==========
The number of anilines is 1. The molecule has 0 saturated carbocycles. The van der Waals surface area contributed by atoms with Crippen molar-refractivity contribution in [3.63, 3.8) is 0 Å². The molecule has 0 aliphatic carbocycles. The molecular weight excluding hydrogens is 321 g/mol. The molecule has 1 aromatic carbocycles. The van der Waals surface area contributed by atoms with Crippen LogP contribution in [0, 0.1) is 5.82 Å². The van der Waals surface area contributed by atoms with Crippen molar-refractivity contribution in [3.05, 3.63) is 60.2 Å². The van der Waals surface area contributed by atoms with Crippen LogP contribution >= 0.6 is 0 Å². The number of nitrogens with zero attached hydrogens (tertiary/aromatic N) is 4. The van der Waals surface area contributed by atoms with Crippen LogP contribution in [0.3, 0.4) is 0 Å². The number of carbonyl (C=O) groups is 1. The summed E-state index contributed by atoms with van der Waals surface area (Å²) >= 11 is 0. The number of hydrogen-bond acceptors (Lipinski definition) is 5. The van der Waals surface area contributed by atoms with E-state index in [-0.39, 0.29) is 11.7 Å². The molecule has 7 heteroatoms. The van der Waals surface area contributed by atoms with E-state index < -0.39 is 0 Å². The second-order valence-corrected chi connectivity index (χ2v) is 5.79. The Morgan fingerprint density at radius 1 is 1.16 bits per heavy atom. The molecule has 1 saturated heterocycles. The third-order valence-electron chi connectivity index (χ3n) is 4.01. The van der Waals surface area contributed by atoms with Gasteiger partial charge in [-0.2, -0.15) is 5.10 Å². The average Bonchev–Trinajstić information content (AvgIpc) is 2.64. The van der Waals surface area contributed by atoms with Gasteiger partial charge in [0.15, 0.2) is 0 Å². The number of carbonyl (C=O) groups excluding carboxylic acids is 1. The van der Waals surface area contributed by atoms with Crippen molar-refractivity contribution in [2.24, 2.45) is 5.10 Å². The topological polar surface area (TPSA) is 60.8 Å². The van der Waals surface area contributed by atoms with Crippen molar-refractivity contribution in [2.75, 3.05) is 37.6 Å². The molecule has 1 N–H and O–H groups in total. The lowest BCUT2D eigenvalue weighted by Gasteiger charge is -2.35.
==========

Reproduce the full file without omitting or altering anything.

The number of anilines is 1. The molecule has 0 saturated carbocycles. The van der Waals surface area contributed by atoms with Crippen molar-refractivity contribution in [3.63, 3.8) is 0 Å². The molecule has 0 aliphatic carbocycles. The molecular weight excluding hydrogens is 321 g/mol. The molecule has 1 aromatic carbocycles. The van der Waals surface area contributed by atoms with Crippen LogP contribution in [0, 0.1) is 5.82 Å². The van der Waals surface area contributed by atoms with Crippen molar-refractivity contribution in [3.05, 3.63) is 60.2 Å². The van der Waals surface area contributed by atoms with Crippen LogP contribution >= 0.6 is 0 Å². The number of nitrogens with zero attached hydrogens (tertiary/aromatic N) is 4. The van der Waals surface area contributed by atoms with Crippen LogP contribution in [0.3, 0.4) is 0 Å². The number of carbonyl (C=O) groups is 1. The summed E-state index contributed by atoms with van der Waals surface area (Å²) >= 11 is 0. The number of hydrogen-bond acceptors (Lipinski definition) is 5. The van der Waals surface area contributed by atoms with E-state index in [-0.39, 0.29) is 11.7 Å². The molecule has 7 heteroatoms. The van der Waals surface area contributed by atoms with E-state index < -0.39 is 0 Å². The second-order valence-corrected chi connectivity index (χ2v) is 5.79. The Morgan fingerprint density at radius 1 is 1.16 bits per heavy atom. The molecule has 1 saturated heterocycles. The third-order valence-electron chi connectivity index (χ3n) is 4.01. The van der Waals surface area contributed by atoms with Gasteiger partial charge in [-0.2, -0.15) is 5.10 Å². The average Bonchev–Trinajstić information content (AvgIpc) is 2.64. The van der Waals surface area contributed by atoms with Gasteiger partial charge in [0.15, 0.2) is 0 Å². The number of carbonyl (C=O) groups excluding carboxylic acids is 1. The van der Waals surface area contributed by atoms with Crippen molar-refractivity contribution in [2.24, 2.45) is 5.10 Å². The topological polar surface area (TPSA) is 60.8 Å². The van der Waals surface area contributed by atoms with Crippen molar-refractivity contribution in [2.75, 3.05) is 37.6 Å². The molecule has 1 N–H and O–H groups in total. The lowest BCUT2D eigenvalue weighted by Gasteiger charge is -2.35.